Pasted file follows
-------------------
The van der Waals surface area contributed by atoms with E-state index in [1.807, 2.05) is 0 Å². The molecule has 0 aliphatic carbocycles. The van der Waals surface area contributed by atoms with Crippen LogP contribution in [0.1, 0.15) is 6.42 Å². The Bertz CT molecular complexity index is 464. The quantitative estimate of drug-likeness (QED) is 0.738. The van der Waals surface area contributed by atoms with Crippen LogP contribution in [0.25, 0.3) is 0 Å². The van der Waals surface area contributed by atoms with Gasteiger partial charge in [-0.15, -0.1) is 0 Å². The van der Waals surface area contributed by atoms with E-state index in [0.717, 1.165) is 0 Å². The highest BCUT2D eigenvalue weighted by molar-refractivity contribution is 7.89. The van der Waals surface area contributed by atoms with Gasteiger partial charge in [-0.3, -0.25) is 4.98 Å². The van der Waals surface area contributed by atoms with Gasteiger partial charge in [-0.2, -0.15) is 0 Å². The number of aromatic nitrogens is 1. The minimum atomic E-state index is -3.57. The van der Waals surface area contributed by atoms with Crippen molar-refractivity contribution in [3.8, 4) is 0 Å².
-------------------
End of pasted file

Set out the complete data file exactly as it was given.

The van der Waals surface area contributed by atoms with E-state index in [1.807, 2.05) is 0 Å². The molecule has 0 aliphatic carbocycles. The van der Waals surface area contributed by atoms with Crippen LogP contribution in [0.1, 0.15) is 6.42 Å². The Bertz CT molecular complexity index is 464. The quantitative estimate of drug-likeness (QED) is 0.738. The van der Waals surface area contributed by atoms with Crippen LogP contribution in [0.25, 0.3) is 0 Å². The van der Waals surface area contributed by atoms with Gasteiger partial charge in [-0.15, -0.1) is 0 Å². The van der Waals surface area contributed by atoms with E-state index in [0.717, 1.165) is 0 Å². The highest BCUT2D eigenvalue weighted by molar-refractivity contribution is 7.89. The van der Waals surface area contributed by atoms with Gasteiger partial charge in [-0.3, -0.25) is 4.98 Å². The van der Waals surface area contributed by atoms with Gasteiger partial charge in [-0.2, -0.15) is 0 Å². The number of aromatic nitrogens is 1. The minimum atomic E-state index is -3.57. The van der Waals surface area contributed by atoms with Crippen molar-refractivity contribution in [3.8, 4) is 0 Å².